February 18th, 2005 by Bob Bly
We live in a society that, for the most part, seems to value speed, efficiency, service, economy, and technology over quality and craftsmanship.
Therefore, those who are true craftsmen or masters of a particular trade are rapidly becoming obsolete or unable to compete in business ? because consumers are not willing to pay a premium for the level of craftsmanship they bring to their product or service.
Example: a local resident in my county has spent his professional life becoming a master at tuning pianos by ear and hand.
But new technology allows far less skilled technicians to tune pianos adequately, using electronic monitors, faster and more efficiently ? and these untrained tuners charge much less.
Photography is another great example of ?the death of craft,? according to BD.
?I am a professional photographer,? says BD. ?I got my skills to a world-class level and realized that ? for the most part ? people no longer cared enough to support my business.?
He blames it, in part, on the frenzied pace of modern society: ?As you know, it follows that the fast pace erodes appreciation for craft in our young.
?If I could produce quality at the speed, price, and efficiency, I?m not sure the young buyers would recognize the quality of craft.?
Another example is graphic design ? and it?s a sad story.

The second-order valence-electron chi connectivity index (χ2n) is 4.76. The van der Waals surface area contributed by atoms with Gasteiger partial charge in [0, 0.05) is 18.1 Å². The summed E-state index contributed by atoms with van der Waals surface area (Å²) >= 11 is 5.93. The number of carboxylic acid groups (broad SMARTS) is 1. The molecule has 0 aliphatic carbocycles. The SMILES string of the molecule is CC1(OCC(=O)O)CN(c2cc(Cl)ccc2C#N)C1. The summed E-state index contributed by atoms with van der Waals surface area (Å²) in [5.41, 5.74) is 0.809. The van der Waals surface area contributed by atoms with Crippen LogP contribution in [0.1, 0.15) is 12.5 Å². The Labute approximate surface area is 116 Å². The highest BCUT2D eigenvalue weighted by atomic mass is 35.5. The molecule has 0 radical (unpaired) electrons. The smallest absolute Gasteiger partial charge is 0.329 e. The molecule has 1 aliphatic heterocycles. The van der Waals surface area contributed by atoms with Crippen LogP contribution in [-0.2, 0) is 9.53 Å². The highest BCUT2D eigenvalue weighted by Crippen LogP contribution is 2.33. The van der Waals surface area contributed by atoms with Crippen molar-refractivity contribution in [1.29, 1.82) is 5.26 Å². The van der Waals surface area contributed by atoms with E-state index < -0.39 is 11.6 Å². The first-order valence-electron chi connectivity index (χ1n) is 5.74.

In the early 1980s, when I was an advertising manager for a manufacturing company in New York City, I used SB, a freelance graphic artist, to design our sales brochures.
He was such a meticulous craftsman that, when he got galleys from the typesetter, he would literally cut the text apart word by word ? even letter by letter, at times ? to make it just right.
?Will anyone know the difference?? I asked him.
?I?ll know the difference,? SB replied.
But with the advent of desktop publishing, doing layouts manually faded away, and no one was willing to pay SB?s rates for his level of skill and caring. Clients wanted jobs delivered electronically as Mac files; no one wanted the old-fashioned boards that SB did by hand. And today SB is a doorman in New York City.
How about you? Are you a craftsperson? And do you ever worry about your craft dying out or being rendered obsolete by either technology or changing times?
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